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  • Writer's picturePippa

My big Greek odyssey

When I look back at the posts I’ve written since my arrival in Athens it could appear I spend almost all my time teaching or thinking about teaching. From Monday to Friday my focus is mostly on my volunteering and lesson prep but I try to plan weekends around my other interests.


Greece is not particularly well served by inter-urban public transport and it can be complicated to find easy connections from Athens to the places you might want to visit for a day trip. As a result, I opted to do mainly organized tours. The advantages of an organized outing mean you get picked up and dropped off at a convenient location, somebody else does the driving (and the trip planning) and your licensed guide usually has all the facts saving you leafing through a book trying to interpret a particular stack of rocks or identify a distant church spire. I eventually reserved tours via an agent in Monastiraki after comparing prices online with those of several local agents. I found price differences of up to CDN$20 for identical packages consisting of coach transportation, guide, site admissions and lunch.



Corinth Canal

My first day out was a Saturday in Argolis in the Peloponnese. After the coach had made its round of various central Athens hotels (in hindsight I should have sat on the right side leaving Athens to take full advantage of the coastal scenery), we set off via the Corinth Canal. This was an impressive feat of engineering to admire before we continued through the orange plantations. olive groves and vineyards that line the highway towards Mycenae, home of Homer’s great king Agamemnon and the centre of Mycenaean civilization. Gazing out across the plain from the heights of the former palace, I imagined Queen Clytmnestra awaiting the return of her husband’s ships from Troy as she plotted his death. Her view to the Gulf of Argolis would have been very clear.


We stopped for an excellent lunch of roast lamb and Greek salad at the King Menelaus eatery in modern Mycenae where I shared a table with two retired educators from Australia. And that’s another of the “plusses of busses” for the single traveller because there are often other interesting people who’ve joined the tour for the same reasons you have.


There was only one scheduled foray into a tourist-trap gift shop along the route after we left Mycenae. After a brief lecture on the crafting of modern day imitation Greek vases we were invited to make purchases. Some stayed to buy but I got back on the bus where an American lady talked about all the souvenir stuff she’d filled her home with over the years (and all the money she’d paid for it) and how it all got thrown out when she’d downsized to smaller premises.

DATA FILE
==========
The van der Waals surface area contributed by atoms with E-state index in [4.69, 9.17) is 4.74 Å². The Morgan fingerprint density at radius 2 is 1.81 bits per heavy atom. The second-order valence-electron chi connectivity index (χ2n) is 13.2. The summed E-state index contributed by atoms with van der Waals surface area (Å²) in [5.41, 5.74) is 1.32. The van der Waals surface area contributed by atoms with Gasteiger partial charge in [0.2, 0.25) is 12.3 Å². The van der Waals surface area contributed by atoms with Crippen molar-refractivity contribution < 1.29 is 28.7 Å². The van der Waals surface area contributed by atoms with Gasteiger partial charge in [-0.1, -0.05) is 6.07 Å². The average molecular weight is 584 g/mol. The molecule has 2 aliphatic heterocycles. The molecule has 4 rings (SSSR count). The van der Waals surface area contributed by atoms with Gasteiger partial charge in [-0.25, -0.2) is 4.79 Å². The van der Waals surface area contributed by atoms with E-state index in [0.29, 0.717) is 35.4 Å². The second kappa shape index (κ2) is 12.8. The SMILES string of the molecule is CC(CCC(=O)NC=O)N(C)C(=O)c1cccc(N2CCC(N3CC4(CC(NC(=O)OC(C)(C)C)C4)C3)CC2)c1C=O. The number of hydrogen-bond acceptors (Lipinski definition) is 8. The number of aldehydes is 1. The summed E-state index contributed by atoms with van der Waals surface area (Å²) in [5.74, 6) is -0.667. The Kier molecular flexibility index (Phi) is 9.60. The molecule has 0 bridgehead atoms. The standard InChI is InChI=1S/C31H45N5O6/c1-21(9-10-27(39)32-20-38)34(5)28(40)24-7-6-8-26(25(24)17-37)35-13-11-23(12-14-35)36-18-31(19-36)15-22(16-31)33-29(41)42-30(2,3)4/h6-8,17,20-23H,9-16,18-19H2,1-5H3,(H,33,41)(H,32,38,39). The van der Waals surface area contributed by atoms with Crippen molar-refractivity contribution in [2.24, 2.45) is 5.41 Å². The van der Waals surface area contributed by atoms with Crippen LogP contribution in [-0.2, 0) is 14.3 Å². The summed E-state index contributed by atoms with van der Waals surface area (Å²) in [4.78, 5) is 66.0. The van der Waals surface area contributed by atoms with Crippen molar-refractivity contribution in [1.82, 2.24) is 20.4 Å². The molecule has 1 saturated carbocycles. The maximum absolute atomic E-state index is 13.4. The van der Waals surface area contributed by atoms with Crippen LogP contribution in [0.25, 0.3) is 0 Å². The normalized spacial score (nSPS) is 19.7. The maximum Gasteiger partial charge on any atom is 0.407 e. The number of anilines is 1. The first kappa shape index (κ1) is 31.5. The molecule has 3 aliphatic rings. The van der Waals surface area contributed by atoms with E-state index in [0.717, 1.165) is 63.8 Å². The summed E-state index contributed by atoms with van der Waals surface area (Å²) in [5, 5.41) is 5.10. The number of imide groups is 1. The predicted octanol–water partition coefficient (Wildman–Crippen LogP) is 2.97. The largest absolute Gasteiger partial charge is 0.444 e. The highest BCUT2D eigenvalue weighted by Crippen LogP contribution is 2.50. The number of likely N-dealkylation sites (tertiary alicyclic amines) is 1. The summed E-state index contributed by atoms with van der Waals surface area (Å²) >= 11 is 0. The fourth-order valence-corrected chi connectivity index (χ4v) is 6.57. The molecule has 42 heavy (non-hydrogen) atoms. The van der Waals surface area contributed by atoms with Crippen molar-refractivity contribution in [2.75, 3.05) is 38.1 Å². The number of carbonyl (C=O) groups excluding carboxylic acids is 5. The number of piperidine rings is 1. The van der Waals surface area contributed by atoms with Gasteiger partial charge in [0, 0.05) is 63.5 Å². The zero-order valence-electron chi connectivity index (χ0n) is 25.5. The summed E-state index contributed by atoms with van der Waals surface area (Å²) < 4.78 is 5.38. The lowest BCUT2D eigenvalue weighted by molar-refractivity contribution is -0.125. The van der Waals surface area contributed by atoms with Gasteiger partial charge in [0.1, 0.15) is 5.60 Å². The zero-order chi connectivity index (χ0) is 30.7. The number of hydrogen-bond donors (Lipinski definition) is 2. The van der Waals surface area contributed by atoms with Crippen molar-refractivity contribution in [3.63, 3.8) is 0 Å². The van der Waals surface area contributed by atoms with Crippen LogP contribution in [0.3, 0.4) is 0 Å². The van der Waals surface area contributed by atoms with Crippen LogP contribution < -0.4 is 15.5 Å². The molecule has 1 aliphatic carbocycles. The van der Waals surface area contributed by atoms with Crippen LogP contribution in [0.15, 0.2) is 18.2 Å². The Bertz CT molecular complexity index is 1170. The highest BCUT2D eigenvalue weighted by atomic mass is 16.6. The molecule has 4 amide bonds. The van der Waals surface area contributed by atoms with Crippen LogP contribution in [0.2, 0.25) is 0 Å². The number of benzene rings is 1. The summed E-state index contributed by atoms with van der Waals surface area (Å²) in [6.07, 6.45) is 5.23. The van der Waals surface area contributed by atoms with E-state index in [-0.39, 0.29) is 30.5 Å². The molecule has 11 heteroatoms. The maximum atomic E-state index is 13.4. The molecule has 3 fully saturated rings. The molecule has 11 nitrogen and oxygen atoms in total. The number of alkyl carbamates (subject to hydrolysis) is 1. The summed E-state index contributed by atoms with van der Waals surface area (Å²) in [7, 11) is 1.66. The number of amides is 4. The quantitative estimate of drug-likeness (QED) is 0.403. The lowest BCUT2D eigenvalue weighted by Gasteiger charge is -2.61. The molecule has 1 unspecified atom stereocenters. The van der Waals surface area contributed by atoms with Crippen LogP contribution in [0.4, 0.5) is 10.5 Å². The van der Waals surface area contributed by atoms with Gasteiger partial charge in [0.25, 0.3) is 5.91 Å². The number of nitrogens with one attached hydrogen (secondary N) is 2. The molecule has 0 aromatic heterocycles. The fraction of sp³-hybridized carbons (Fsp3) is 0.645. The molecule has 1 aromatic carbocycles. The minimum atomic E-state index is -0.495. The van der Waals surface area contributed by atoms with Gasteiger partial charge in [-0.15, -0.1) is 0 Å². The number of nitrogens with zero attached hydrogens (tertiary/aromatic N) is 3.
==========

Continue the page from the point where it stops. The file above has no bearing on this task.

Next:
Nafplio port and the Bourtzi Fortress

Our next stop was Nafplio, the second capital of the newly independent Greece from 1827-1834, and a gem of a town located on the Argolic Gulf. A year-round tourist destination and popular honeymooning spot, it had a very familiar feel which was enhanced by the sea air and the architecture of the buildings in the central streets. It all clicked when I spotted the winged lion of St. Mark with an accompanying inscription in Italian set into the central façade of the 17th century barracks. For some reason, our guide hadn’t thought the Nafplio connection to the Venetian Republic was important enough to tell us about even though Venice had controlled that part of the Mediterranean for nearly 200 years between the end of the 15th century and the early 18th century. When I asked the guide about the Venetian connection she kind of dismissed the question but stated that modern day Nafplio and Venice are twinned – they aren’t. But I did learn that the Venetians called the town Napoli di Romania to distinguish it from the other Napoli which, at the time, was the Kingdom of Naples.


And finally to Epidaurus, the site of an ancient healing sanctuary and still-used amphitheatre dating from the 4th century BC. It was a beautiful drive up through rural villages and an argument for self-touring in this area when you can stop and start as you choose along the way. I felt we didn’t have enough time at Epidaurus as it’s an extensive ruin with a small museum too. A reason then for skipping that hokey gift shop in Mycenae for more time at Epidaurus! (And speaking of gift shops, the Greek government operates its own “chain” called Hellenic Heritage Museum Shops that sell really tastefully designed products at various locations including Epidaurus. Another location is on the left side of the Greek Parliament above Syntagma Square. I can't seem to find a link other than an inactive Facebook page so watch out for them.)



View across the Boeotian plains to Mount Parnassus

A few weekends later I headed out on a day trip to Delphi. It’s advisable to travel in that direction with clear weather because the dramatic views of distant Mount Parnassus are a memorable feature of the landscape en route. (Check the weather forecast first and make sure you sit on the left side of the bus!). I went with the same tour company as before but a different guide who was well versed in the mythology and practices of the ancient Greeks. That background is important in understanding the religious power of the Delphi Oracle, its significance and accessibility for the Hellenic world.